Let's play Highlights Magazine! How many errors can you spot in this picture?
Have you made your list? Good, because here I go:
1. Mary is blonde!
2. Mary, Joseph, Jesus, the shepherds, and two of the wise men are white!
3. The other wise man appears to be of African descent!
4. Jesus is getting a Faberge egg for his birthday!
5. The wise men and the shepherds are there at the same time!
I'm cutting it off right there, because the last is what this post is really about. But before I tackle it, I will quickly take on the first three errors, all of which are grounded in the anti-Semitic movement of the nineteenth century, which sought to bleach Jesus' complexion to make him more acceptable to the world-dominating Europeans who also used the Bible to justify slavery, colonization, and social Darwinism. Caucasians ruled the world because we were destined by both God and nature to do so; which meant the foundational stories of the Bible had to be retrofitted with whiteness.
Historically speaking, this approach is ludicrous beyond belief. Jesus was born in Palestine. He probably looked like modern day Palestinians--and no, I'm not talking about the European Jews who founded the modern state of Israel, but the Arabs who live in the West Bank. That's right, boys and girls, if you want a good idea of what Jesus really looked like, call up a file photo of Yasser Arafat. As for putting an African in the company of the magi: the Bible says they came from the east. Look at a map, people. East of Palestine is Asia. Africa is to the south and west. It's conceivable they came from India, in which case they would all have darker skin; but that's getting away from the main point of this essay, which begins with error number five:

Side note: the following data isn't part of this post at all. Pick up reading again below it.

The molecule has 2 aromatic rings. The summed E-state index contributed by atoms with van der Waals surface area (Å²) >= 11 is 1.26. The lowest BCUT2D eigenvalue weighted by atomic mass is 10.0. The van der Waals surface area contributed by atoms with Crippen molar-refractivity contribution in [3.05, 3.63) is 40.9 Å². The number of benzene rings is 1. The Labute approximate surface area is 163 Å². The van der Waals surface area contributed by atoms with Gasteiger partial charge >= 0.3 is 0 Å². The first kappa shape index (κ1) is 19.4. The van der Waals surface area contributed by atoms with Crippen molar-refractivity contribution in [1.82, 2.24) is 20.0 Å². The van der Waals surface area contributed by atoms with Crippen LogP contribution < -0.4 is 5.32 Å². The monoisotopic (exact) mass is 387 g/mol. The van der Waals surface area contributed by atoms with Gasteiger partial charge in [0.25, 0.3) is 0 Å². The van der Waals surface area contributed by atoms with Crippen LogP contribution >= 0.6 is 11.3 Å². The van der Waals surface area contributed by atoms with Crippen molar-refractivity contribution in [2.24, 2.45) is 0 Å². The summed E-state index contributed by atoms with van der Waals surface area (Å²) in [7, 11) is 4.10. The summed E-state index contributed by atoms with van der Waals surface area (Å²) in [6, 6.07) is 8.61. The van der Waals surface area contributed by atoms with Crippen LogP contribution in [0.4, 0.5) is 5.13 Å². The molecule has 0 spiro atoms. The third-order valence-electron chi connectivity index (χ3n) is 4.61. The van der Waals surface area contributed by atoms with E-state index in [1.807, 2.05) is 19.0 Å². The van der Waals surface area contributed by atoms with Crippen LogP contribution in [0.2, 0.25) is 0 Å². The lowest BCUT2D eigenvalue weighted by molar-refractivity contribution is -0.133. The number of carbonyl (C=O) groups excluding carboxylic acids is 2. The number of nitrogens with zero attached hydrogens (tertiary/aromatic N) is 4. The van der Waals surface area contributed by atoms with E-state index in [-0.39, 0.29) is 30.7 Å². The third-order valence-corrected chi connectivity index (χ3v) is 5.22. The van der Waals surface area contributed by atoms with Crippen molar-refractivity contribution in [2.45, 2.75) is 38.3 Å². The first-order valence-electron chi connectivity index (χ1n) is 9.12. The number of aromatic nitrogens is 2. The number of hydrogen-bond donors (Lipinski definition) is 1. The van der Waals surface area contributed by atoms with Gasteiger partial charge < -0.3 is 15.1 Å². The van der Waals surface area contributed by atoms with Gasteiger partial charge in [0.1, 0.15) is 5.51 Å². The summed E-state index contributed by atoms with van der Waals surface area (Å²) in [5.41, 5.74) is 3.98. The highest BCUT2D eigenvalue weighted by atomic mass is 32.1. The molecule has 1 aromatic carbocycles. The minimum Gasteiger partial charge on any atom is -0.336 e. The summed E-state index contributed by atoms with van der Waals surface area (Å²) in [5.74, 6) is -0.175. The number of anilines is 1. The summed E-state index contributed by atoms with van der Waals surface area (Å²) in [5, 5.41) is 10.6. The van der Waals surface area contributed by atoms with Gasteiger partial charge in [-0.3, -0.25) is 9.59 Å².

Having the wise men and the shepherds together in this scene is like having Dr. Who appear on the Enterprise. It's a crossover. It might be good for ratings, but it utterly destroys the continuity of two very different stories, corrupting the message of each. It also reveals the most fundamental problem of both: their total lack of historicity.
In brief, the wise men appear in Matthew's nativity story, while the shepherds appear in Luke. Matthew's nativity is operating in the service of the writer's central point that Jesus has come to share good news with gentiles, while Luke's good news is for the poor. Both see this is the beginning of a new age and a fulfillment of prophecy. Apart from that, the stories have almost nothing in common, except for one final thing: they're made up.
We'll get back to that in a moment. Right now, I'm addressing the crossover issue, a problem with every nativity scene, play, pageant, tableau, and play set I've ever seen. Most paintings get it right, by the way: artists have tended to know their subject matter far better than modern depicters of these stories, and have opted (the above depiction excepted) for either one or the other set of visitors to the manger. That's as it should be. Putting the wise men, with their kingly gifts, in the scene with the shepherds is like having Santa shove them aside so he can get a better look at the baby. The two themes are incompatible.
The church has dealt with this conflict by separating the two stories into two different holidays. Luke is a story for Christmas; Matthew is for Epiphany. This seasonal harmonization removes the immediate dissonance of having two contrary versions of the birth narrative, making it possible to celebrate both, but does not eliminate the fundamental problem with their coexistence.